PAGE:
In many IT environments, access is controlled by collecting individual user accounts into security groups and then specifying access control on organizational IT resources for these security groups instead of for individual user accounts.
For instance, in IT infrastructures that are powered by Microsoft Windows Server, Active Directory security groups are used to collect domain user accounts into a single collective, and then access in granted or denied to various IT resources such as Sharepoint portals or File servers using these security groups.
In many cases, it can be beneficial to take a security group and make it a part of another security group so as to be able to collectively grant access to a large collective of users. The process of making one security group a member of another security group is referred to as group nesting and these groups are then referred to as nested security groups, since they are, well, nested.
While nesting security groups can be helpful, it can often also be problematic because it can make it hard to identity nested groups and it can make it harder to determine who ultimately has what access because of these nested security groups memberships, especially when groups are nested beyond two levels. In certain cases, a variety of tools can be used to identify nested groups. In particular, IT admins can use Active Directory reporting tools to identify nested groups and also use native Microsoft security group management tools to then manage these groups.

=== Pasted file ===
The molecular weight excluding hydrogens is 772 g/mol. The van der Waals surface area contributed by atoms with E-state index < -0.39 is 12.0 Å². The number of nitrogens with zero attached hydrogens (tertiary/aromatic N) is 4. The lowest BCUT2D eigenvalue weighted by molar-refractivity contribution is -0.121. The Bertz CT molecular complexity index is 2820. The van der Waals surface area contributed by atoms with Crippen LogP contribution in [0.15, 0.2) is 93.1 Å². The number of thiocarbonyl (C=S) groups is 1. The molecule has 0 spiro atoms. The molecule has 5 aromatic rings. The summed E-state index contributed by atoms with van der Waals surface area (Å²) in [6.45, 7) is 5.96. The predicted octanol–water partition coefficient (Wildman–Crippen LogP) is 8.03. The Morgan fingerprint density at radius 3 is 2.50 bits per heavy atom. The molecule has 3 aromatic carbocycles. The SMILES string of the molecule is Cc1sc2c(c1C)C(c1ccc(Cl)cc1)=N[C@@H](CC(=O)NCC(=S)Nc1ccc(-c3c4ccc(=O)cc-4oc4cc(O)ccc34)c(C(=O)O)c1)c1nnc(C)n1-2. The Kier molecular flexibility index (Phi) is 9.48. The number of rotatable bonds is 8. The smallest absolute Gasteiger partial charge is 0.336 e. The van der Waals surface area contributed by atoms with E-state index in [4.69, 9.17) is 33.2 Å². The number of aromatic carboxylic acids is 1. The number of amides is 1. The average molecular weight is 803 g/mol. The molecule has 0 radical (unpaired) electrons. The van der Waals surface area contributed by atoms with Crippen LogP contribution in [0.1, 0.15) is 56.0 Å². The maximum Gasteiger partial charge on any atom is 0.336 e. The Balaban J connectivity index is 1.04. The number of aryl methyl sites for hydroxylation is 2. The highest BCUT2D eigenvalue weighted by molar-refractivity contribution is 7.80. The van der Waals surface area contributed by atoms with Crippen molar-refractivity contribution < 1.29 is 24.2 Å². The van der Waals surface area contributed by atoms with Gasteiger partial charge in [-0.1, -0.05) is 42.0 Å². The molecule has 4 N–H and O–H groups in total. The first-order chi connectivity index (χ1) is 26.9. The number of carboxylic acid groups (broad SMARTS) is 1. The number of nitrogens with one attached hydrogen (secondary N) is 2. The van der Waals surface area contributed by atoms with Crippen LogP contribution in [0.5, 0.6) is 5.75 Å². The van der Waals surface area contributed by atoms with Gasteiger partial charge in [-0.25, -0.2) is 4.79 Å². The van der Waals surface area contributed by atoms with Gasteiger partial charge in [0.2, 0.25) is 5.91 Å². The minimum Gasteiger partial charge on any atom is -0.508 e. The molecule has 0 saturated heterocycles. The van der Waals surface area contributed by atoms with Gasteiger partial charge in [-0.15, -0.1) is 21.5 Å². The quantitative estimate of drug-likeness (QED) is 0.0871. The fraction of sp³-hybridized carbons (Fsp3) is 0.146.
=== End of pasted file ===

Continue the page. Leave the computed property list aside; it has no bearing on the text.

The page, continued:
Overall, security group nesting for the purpose of access control can be helpful if used carefully, and can be problematic if used haphazardly.
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